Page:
13 13 NEW PERMIAN, WISER, MINIHAN & BUFFALO WALLOW Tex-Mex (New Permian)Wild River (Wiser) Martin (Minihan)Buffalo Wallow ACQUISITIONS OVERVIEW Jan 04 AprJulOctJan 05 Jan 06 MarAprJulOct ( Net Mcfe/d )( Net MMcfe/d ) ( Net Mcfe/d )( Net MMcfe/d ) “Up and to the Right” Nov 04 Jan 05 MarMayJulMarSepNovJan 06

14 GROWTH AREAS - “ROOM TO RUN” OPERATIONS OVERVIEW  The “Big Three” Buffalo Wallow Area Wild River Cotton Valley  The “Up and Comers” Greater Vermejo/Haley Ansell Onshore Alaska Gas Katy Foothills  The “Rock Steadies” Evi / Slave Point Oil Central Permian Oil San Juan Rockies  The “Flyers” International New Ventures (CBM & Shale) Susitna Basin WesternCanadaSouthern Alaska

15 15 VISIBLE PROSPECT INVENTORY Greater Buffalo Wallow Area ( Texas Panhandle ) Wild River Cotton Valley ( E. Texas Cotton Valley Acquisition ) Greater Haley / Vermejo Area Ansell Onshore Alaska Gas Katy Foothills Evi / Slave Point Oil Permian Oil San Juan Rockies TOTAL INCREMENTAL NET UNRISKED POTENTIAL (Bcfe)* KEY GROWTH PLATFORMS UPSIDE PROJECT INVENTORY OPERATIONS OVERVIEW , ,296 * Does not include proved reserves 14

16 16 CAPITAL PROGRAM BY FIELD ( $M ) Capex Project Count Capital by Field 2006 PLAN

17 17 REMAINCO PRODUCTION PROFILE – “WE’VE BEEN GROWING ALREADY” ( MMcfe/d ) * 14% CAGR AlaskaWesternCanadaSouthern July 31, 2003: Implementation of initial “4-Point” Game Plan (focused on balancing the portfolio) * Mid-point of guidance 2006 PLAN

18 18 OFFSET INDUSTRY COST CREEP Production ExpenseGeneral and Administrative Expense * Interest Expense / Cash TaxesTotal Cash Costs $1.79 / Mcfe $0.33 / Mcfe $0.55 / Mcfe $0.62 / Mcfe $1.83 / Mcfe $0.42 / Mcfe $2.77 / Mcfe $2.69 / Mcfe $1.69 / Mcfe $0.34 / Mcfe $0.56 / Mcfe $2.65 / Mcfe Keeping cash costs flat in a rising price environment 2006 PLAN $1.64 / Mcfe $0.35 / Mcfe $0.57 / Mcfe $2.56 / Mcfe * Does not include equity based compensation

19 19 FOREST OIL ASSET SUMMARY  “A Dozen Growth Areas” - 3 significant near-term growth drivers - 5 up and comers on deck for medium term growth - 4 rock steady development fields  Additional Assets - Lantern Drilling allows cost efficient program execution - Tax attributes allow tax leveraged acquisition structures - 3 Flyers aren’t valued in the stock - Cook Inlet Pipeline permits us to capture significant portion of the cost stream  Strategy - Free cash flow provides acquisition capital - Acquisitions supplement drilling program for additional growth OPERATIONS OVERVIEW

20 20 SIGNIFICANT SHAREHOLDER VALUE $719 $1,101 $1,831 $1,021* 30% CAGR $1.3 Billion in Acquisitions $235 $330 $113 $ $1,820 $3,885 July 31, 2003 June 8, 2006 $129 $255 6 $1,033** Market Value of Equity Net Principal Debt Special Dividend DealProv.Reserve DateTransactionValueValue ( $MM )( $/Mcfe ) Total Acquisition Summary 3 Wiser Oil Company Jun 30, New Permian Dec 31, , Unocal Assets Nov 1, Other Apr 1, 06 Cotton Valley Buffalo Wallow Apr 1, 05 * Net debt at 3/31/06 ** Value of Mariner shares distributed in transaction with FST not including debt, hedges or ARO FOREST OIL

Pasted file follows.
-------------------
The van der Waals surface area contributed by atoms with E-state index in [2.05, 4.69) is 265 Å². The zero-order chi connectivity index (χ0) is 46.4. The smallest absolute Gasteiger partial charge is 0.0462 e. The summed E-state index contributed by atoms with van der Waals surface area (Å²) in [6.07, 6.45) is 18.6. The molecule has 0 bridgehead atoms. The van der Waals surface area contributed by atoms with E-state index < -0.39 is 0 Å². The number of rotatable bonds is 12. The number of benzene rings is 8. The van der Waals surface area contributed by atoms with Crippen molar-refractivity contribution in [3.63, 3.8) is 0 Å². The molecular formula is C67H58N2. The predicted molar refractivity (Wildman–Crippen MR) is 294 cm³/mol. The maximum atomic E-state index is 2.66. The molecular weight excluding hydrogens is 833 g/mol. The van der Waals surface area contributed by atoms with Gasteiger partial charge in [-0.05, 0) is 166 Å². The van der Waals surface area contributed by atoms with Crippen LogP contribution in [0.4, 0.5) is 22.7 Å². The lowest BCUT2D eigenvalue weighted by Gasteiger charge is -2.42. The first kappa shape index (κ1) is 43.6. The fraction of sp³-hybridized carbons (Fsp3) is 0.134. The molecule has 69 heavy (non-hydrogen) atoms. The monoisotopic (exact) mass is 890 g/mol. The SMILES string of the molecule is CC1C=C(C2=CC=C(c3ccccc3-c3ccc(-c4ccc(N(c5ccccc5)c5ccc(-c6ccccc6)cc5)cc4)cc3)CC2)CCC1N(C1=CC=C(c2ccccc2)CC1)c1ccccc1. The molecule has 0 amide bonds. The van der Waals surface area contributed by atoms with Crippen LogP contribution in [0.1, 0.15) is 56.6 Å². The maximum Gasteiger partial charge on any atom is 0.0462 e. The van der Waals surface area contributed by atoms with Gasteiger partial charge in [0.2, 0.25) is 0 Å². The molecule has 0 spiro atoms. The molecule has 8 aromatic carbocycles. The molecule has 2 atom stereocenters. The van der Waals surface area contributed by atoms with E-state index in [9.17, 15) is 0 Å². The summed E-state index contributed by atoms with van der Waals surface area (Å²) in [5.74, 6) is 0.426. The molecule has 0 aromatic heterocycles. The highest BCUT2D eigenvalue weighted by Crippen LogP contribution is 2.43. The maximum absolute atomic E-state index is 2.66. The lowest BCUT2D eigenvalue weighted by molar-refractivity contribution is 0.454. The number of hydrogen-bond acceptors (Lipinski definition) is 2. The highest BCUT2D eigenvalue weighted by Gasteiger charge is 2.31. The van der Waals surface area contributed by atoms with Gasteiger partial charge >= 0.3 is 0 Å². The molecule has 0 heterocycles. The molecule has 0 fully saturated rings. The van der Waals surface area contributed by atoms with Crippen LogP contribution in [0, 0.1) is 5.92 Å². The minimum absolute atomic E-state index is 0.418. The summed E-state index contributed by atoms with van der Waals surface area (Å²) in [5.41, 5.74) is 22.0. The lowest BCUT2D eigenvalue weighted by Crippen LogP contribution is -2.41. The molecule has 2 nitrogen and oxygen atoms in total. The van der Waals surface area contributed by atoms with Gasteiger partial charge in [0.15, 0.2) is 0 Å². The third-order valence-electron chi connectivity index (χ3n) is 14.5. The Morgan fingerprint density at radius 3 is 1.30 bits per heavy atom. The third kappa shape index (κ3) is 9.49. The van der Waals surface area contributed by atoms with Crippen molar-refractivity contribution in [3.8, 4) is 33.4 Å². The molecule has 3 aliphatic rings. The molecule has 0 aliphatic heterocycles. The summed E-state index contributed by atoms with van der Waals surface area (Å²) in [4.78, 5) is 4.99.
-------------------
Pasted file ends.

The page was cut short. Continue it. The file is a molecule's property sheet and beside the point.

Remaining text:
21 21 CAUTIONARY STATEMENTS The United States Securities and Exchange Commission permits oil and gas companies, in their filings with the SEC, to disclose only proved reserves that a company has demonstrated by actual production or conclusive formation tests to be economically and legally producible under existing economic and operating conditions. We use the terms “probable” and “possible” reserves, reserve “potential” or “upside” or other descriptions of volumes of reserves potentially recoverable through additional drilling or recovery techniques that the SEC’s guidelines strictly prohibit Forest from including in filings with the SEC. These estimates are by their nature more speculative than estimates of proved reserves and accordingly are subject to substantially greater risk of being actually realized by us. Investors are urged to consider closely the disclosure in Forest’s Form 10-K for fiscal year ended December 31, 2005, available from Forest at th Street, Suite 3600, Denver, CO 80202, Attention: Investor Relations. You can also obtain this form from the SEC by calling SEC This presentation includes forward-looking statements within the meaning of Section 27A of the Securities Act of 1933 and Section 21E of the Securities Exchange Act of All statements, other than statements of historical facts, that address activities that Forest assumes, plans, expects, believes, projects, estimates or anticipates (and other similar expressions) will, should or may occur in the future are forward-looking statements. The forward-looking statements provided in this presentation are based on management's current belief, based on currently available information, as to the outcome and timing of future events. Forest cautions that its future natural gas and liquids production, revenues and expenses and other forward-looking statements are subject to all of the risks and uncertainties normally incident to the exploration for and development and production and sale of oil and gas. These risks include, but are not limited to, price volatility, inflation or lack of availability of goods and services, environmental risks, drilling and other operating risks, regulatory changes, the uncertainty inherent in estimating future oil and gas production or reserves, and other risks as described in Forest's 2005 Annual Report on Form 10-K as filed with the Securities and Exchange Commission. Also, the financial results of Forest's foreign operations are subject to currency exchange rate risks. Any of these factors could cause Forest's actual results and plans to differ materially from those in the forward-looking statements. This presentation includes “net debt”, which is a non-GAAP financial measure. Please go to our website, for a reconciliation of the non-GAAP financial measures to the most comparable GAAP financial measures.